in little points like this one, and in the fact that you can choose to view the page in draft mode
for speed, and in a web page mode if you were crafting web pages. While Vi is a far superior tool
for html crafting, this is a nice beginners’ tool, with the toolbar reflecting a number of webbish
options for changing the fonts and doing tables.

WordPerfect also has nice table-handling features. I was able to create and format tables in
ways that were more than just convenient, but in ways that really enhanced the way I was able to
work with the tool. The speed formatting options available for tables are very cool. With a few
mouse clicks I was able to set up a variety of different table styles for the data I was profiling.

WordPerfect had no issues in importing the few Word documents I had lying around, but in reality
this is not a good test, as I really have no complex documents to feed it.

In graphics handling, the program was able to handle the graphics nimbly, auto-laying out the
text. Also, you are able to move the graphic on the page by simply dragging it around — it
automatically moves the text out of the way when you do it.

I performed a number of tests on the product to see how it would perform under load. The first
was to take a copy of the Linus/Tannenbaum debates and paste them into a document. Then I did a
select all and copy, and then appended that to the end of the document. Rinse and repeat. Once the
page count had hit 2000, I stopped and paged around the document and began to do some tests on the

I suspended the laptop and waited a few moments, then I unsuspended it, and there were no
problems. I did not expect there to be, although this was more of a Linux test and not a WordPerfect

Then I started foregrounding and backgrounding the application, with no appreciable effect on
performance. So far so good. I started some search and replaces. It took the program 45 seconds to
search and replace the 9005 occurrences of the word “minix”and replace it with “cp/m”. I did some
editing and paging around the document. There was no perceivable difference in editing a 2000 page
document versus editing a two page document. That is, until I did a select all and delete. This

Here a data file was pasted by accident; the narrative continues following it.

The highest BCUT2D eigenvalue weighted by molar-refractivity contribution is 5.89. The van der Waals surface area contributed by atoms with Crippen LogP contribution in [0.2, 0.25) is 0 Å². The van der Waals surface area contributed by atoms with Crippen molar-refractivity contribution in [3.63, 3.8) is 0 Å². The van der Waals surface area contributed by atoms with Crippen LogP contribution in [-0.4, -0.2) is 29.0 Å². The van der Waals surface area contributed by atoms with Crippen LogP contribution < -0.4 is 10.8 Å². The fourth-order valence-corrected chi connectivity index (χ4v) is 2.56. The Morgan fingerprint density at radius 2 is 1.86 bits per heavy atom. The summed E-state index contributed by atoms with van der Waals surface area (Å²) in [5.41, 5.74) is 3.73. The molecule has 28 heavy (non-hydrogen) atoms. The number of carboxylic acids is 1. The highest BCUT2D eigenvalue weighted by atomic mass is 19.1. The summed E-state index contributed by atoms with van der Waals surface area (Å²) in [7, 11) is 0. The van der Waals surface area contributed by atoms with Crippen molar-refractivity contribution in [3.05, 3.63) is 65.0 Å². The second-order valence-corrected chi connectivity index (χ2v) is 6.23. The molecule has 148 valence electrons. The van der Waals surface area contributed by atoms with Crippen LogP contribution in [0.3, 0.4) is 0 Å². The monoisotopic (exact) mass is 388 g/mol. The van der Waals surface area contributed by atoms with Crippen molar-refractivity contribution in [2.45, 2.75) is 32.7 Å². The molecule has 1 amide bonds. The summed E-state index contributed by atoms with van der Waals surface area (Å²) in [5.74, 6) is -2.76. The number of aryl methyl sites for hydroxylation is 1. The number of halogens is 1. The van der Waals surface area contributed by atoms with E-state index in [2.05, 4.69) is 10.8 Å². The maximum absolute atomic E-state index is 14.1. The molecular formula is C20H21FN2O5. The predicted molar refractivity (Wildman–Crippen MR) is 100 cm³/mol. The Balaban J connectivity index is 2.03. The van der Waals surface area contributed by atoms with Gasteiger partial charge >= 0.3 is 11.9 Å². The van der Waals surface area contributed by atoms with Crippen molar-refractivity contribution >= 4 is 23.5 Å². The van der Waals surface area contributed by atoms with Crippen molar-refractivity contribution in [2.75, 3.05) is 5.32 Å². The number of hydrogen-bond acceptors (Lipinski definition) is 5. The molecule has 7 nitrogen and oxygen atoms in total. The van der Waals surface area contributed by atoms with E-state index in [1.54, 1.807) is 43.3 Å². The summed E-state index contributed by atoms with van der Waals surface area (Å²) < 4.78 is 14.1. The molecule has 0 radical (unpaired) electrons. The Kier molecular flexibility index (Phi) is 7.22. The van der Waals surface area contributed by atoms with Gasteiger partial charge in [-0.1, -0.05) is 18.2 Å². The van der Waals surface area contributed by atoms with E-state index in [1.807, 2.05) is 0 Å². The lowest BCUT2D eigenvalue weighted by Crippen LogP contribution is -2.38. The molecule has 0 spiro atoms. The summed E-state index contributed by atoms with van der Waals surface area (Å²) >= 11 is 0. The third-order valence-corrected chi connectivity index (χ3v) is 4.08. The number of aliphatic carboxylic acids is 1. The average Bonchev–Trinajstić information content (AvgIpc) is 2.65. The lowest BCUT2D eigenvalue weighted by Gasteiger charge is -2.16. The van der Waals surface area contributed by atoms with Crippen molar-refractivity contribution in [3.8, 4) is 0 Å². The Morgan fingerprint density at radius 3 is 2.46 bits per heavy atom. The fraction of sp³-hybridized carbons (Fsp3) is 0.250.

froze the program (this is a Bad Thing, by the way.) I reloaded the program and the data and was
able to perform the same operation without a crash, but this is clearly indicative of a larger
problem that Corel must fix. The memory management methods behind the program are flawed as well.
After dismissing the word processing window (the little launcher program was still running,
however), the memory that was consumed during the load of the 2000 page file was not released.
Ultimately however, this was the only bug I was able to find in this full-featured program.

In the same tests, Applix took almost three minutes just to load the file (which was only 5.5
megabytes of ASCII text!) and took six minutes to perform the exact same search and replace. I
experienced a number of crashes using this file under Applix too, which leads me to believe that
word processor developers have a secret love for minix.

In printing my table and graphic laden file, WordPerfect produced a very nicely put together
printout, so no disappointments there either. Everything considered, I can recommend WordPerfect 8
for Linux. It’s easily as good a word processor as anything out there, and it works on Linux, so
that makes it that much better.

Chris DiBona is the Director of Linux Marketing for VA Research. He is also the Vice President
of the Silicon Valley Linux Users Group. He can be reached at chris@dibona.com.

Comments are closed.